GS I, p. 568: “Stamps are stiff with little numbers, tiny letters, little leaves and eyes. They are cellular tissue in graphic form. It all swarms about, and, like lower animals, lives even when cut in pieces. This is why one can make such effective images out of little pieces of stamps that one glues together. But life always has a little mark of decomposition on them, as a sign that it is made up of things that have died off. Their portraits and obscene groupings are full of bodily remains and masses of worms.”

He hopes his work on radio effect listeners like the visual effect of inlay work or parquetry, „Intarsein“.

When living on Ibiza, May 1932, he established an abstemious routine, up at 7 to swim and get some sun, then writing. Reading Trotsky. No butter, electric light, brandy or running water, flirting or newspapers!

Benjamin had a hashish fantasy of a house full of tiny, waxen figures: by changing the lighting and decor he would produce a history of the interior.

He loved snow globes: miniatures objects which can be shaken back into renewed life, as he did with his memories, and with the 19th century.

Concerning primal acquaintance

“Very well, I have reached a limit. Like one who keeps afloat on a shipwreck by climbing to the top of a mast that is already crumbling. But from there he has a chance to send out a rescue signal.”

(In a letter to Scholem (June 25 1932), he plans to be in Nice by July 15, to celebrate his 40th birthday in company with “a pretty strange fellow whose path I have often crossed in the course of my various travels,” to be his guest over “a glass of white wine” — this visitor being Death.)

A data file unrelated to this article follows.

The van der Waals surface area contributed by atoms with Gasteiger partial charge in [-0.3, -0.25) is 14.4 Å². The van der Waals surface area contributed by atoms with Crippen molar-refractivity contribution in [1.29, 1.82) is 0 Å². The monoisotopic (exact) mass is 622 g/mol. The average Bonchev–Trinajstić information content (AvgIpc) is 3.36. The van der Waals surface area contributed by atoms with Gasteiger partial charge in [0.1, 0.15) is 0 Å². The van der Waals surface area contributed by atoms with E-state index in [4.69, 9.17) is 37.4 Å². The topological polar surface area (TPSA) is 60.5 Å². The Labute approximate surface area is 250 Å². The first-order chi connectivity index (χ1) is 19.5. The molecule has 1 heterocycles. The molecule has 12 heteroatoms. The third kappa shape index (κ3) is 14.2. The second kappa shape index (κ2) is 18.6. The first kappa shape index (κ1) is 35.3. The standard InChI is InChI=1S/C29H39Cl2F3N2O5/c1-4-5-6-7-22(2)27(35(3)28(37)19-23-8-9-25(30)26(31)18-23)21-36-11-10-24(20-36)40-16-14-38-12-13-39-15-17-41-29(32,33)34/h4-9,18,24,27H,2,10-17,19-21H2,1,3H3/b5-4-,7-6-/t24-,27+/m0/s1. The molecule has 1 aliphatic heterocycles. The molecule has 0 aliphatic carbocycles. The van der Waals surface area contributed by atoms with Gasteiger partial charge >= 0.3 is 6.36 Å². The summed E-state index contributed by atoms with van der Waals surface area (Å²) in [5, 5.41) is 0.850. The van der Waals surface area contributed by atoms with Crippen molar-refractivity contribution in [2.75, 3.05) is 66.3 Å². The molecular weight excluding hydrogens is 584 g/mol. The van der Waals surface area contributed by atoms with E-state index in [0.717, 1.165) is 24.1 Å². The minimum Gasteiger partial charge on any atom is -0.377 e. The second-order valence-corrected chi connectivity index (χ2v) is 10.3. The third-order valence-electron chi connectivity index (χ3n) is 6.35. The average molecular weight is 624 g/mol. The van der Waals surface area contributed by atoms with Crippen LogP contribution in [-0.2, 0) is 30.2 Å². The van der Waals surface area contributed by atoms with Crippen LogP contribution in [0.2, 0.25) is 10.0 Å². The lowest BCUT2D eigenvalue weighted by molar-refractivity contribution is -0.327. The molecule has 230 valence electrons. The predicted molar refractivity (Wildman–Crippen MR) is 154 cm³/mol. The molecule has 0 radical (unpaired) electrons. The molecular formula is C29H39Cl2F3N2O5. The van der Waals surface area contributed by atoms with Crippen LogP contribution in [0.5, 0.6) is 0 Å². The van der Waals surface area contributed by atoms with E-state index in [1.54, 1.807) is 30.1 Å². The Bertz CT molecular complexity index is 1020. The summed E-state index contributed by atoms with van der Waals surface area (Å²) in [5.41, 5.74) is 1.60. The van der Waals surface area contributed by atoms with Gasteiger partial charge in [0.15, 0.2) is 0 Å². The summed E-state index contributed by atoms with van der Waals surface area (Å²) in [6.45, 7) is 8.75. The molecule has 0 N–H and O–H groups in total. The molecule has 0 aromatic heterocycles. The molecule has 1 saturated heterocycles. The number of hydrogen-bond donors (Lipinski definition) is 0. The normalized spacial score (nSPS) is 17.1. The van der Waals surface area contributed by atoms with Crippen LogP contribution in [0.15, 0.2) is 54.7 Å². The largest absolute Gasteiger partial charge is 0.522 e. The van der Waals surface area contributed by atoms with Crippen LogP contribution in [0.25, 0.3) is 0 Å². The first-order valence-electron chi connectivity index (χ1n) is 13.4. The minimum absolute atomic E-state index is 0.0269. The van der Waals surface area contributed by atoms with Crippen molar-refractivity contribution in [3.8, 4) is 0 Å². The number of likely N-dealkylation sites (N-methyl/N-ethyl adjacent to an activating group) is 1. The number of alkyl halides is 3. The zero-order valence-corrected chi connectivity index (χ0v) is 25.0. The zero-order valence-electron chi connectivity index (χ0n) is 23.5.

“With no way out, I have no other choice but to end it. It is in a little village in the Pyrenees where no one knows me that my life reaches its conclusion. I ask you to transmit my thoughts to my friend Adorno and to explain to him the situation in which I find myself. There is not enough time for me to write all the letters that I would have wished to have written.” His last words, according to Henny Gurland, to whom he gave a postcard with those lines, which she committed to memory and destroyed.

“(Just as white magic goes hand in hand with the rigorous, sober scrutiny of experience, while black magic never gets further than enchantment and mystery.)”

On the notebooks

His last published writing, a review of Le Regard by Georges Salles, praises the recognition that a material can be perfected by time. Salles was arguing against making museum exhibitions too easy for the visitor, with an excess of information that stands between us and the object. The visitor’s eye meets the object, “witness of its epoch,” at the intersection of “innumerable looks, close or distant, which lend their life to it. … Each eye is haunted, ours as much as those of primitive peoples. In each moment it grasps the world according to the schema of its cosmos.”